The Missouri Department of Conservation (MDC) seeks information in the case of two adult elk shot Friday, Feb. 8, near the Log Yard area of Shannon County. One of the elk was a 10-year-old bull, brought to Missouri from Kentucky in 2011. The other was an adult cow, born in Missouri. Conservation agents note no parts of either animal were removed. As is the case with most poaching incidents today, these actions had nothing to do with providing meat for a family.
“It appears these poachers simply wanted to shoot elk for fun or out of spite, and that’s abhorrent,” said MDC’s Protection Division Chief Randy Doman.
Doman said this marks the fifth known elk poaching incident since the elk population was restored in 2011. Elk poachings in the state also include an adult bull in December of 2015, a two-month-old calf in August of 2018, and a bull calf this past January.
In the 2015 case, the poachers removed the bull’s antlers with a chainsaw and left it otherwise untouched in the woods where it fell. Doman said it’s important to note that poaching is not hunting, and poachers are not hunters.
“These poaching incidents are ethically wrong and represent unacceptable moral conduct,” he said. “We know Missourians care about conservation, wildlife and the laws that protect their wildlife resources. These actions don’t represent the values of Missourians and hunters here.”
When elk restoration began in Missouri in 2011, one of the projected benefits was an increase in tourism to the Missouri Ozarks. Visitor surveys conducted at the two self-guided driving elk tours at Peck Ranch and Current River conservation areas determined elk brought nearly $1.3 million in increased economic activity to the region in 2016. This data included regional economic impacts such as food, lodging and transport expenses of more than 11,000 visitors that toured these areas in 2016. Doman noted that poachers are not considering the economic detriment they cause for the area.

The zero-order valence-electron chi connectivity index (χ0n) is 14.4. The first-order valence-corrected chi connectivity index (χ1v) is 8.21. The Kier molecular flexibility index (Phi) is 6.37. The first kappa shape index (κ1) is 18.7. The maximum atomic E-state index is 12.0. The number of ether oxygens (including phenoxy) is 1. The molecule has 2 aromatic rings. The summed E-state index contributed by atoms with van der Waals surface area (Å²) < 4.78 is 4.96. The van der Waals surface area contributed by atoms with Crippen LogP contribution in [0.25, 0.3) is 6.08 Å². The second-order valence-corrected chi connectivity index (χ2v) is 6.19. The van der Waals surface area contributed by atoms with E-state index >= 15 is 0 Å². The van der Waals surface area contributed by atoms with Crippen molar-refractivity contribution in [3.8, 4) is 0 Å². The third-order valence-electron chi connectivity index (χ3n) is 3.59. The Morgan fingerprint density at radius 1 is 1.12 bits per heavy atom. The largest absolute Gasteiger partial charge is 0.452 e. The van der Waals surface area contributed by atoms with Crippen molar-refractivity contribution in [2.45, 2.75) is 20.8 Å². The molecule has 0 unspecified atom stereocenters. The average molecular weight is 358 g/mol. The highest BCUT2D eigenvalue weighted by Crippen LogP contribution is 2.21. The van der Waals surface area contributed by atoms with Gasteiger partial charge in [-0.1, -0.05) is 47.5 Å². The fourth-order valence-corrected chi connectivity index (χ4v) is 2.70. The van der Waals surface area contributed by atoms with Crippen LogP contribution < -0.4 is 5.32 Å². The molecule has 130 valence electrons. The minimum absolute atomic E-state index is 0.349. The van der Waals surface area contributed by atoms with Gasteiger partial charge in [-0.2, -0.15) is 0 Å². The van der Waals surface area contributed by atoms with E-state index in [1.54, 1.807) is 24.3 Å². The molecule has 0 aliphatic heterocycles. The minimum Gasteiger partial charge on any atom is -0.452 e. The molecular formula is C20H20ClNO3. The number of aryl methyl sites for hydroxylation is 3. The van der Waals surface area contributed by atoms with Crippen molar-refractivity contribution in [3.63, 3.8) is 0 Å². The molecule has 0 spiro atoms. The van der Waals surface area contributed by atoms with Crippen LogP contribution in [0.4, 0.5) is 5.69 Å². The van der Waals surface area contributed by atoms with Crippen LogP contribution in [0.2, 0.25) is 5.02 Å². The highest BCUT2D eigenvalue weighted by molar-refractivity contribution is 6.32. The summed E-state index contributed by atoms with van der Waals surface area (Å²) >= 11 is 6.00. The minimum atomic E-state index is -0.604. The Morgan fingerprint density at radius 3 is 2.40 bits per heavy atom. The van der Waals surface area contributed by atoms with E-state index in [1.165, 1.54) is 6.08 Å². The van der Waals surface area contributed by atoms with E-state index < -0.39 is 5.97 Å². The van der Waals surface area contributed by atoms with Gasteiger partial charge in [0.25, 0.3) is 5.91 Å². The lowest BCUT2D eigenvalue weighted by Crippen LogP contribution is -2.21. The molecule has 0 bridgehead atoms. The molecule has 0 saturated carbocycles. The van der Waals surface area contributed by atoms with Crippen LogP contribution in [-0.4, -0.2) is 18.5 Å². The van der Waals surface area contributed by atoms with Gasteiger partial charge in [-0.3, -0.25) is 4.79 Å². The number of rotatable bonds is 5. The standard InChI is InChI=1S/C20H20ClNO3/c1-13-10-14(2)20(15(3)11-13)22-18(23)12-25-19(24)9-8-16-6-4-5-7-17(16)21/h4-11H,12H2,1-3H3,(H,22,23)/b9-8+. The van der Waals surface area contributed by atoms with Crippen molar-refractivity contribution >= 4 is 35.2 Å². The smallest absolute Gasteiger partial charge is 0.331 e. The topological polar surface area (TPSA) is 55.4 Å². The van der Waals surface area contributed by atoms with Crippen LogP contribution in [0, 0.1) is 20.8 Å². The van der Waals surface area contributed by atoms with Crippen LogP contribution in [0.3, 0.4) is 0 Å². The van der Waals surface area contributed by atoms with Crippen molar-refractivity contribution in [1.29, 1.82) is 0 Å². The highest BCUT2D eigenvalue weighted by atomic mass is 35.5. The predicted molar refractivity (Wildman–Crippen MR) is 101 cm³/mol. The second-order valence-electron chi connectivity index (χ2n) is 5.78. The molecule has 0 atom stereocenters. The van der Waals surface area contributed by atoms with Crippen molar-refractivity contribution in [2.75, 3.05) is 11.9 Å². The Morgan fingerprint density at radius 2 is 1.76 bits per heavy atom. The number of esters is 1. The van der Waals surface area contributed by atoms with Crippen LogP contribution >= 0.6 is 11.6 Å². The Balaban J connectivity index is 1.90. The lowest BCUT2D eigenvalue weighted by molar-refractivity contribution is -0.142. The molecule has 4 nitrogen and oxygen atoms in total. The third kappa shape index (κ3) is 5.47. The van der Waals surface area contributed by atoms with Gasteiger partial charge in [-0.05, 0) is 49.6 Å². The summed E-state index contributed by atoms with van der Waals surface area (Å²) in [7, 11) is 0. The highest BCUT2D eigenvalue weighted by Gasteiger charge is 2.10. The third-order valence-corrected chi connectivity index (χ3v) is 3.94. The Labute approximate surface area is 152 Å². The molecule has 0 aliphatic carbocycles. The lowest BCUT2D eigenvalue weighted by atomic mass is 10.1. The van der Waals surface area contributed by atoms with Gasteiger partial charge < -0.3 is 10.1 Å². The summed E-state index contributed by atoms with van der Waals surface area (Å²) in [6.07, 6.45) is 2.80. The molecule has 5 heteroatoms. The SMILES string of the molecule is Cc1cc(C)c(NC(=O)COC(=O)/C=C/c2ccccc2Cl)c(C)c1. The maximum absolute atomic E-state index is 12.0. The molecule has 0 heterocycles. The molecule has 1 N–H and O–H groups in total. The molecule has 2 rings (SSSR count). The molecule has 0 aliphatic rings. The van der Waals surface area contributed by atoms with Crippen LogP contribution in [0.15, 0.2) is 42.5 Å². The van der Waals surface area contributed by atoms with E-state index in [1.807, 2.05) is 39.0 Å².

“The restoration of elk is appreciated by many people, businesses and organizations in the area,” Doman said. “The citizens here take great pride in their hunting traditions and their wildlife resources. A healthy, growing elk population brings significant economic and cultural benefits to these communities, and the senseless waste of the people’s resources should not be tolerated.”
MDC announced in 2018 that plans for a limited elk hunting season may soon be forthcoming. However, poaching cases may impact both elk tourism and the timing of an elk hunting season.
Anyone with information that could help with this investigation is encouraged to call (573) 226-3616, ext. 226 and leave a detailed message with your contact information, or you may call the Operation Game Thief (OGT) hotline at 1-800-392-1111. The hotline is managed 24 hours a day and callers may remain anonymous. Rewards are available.
For more information about elk in Missouri, visit MDC’s website at https://bit.ly/2EvwvDK.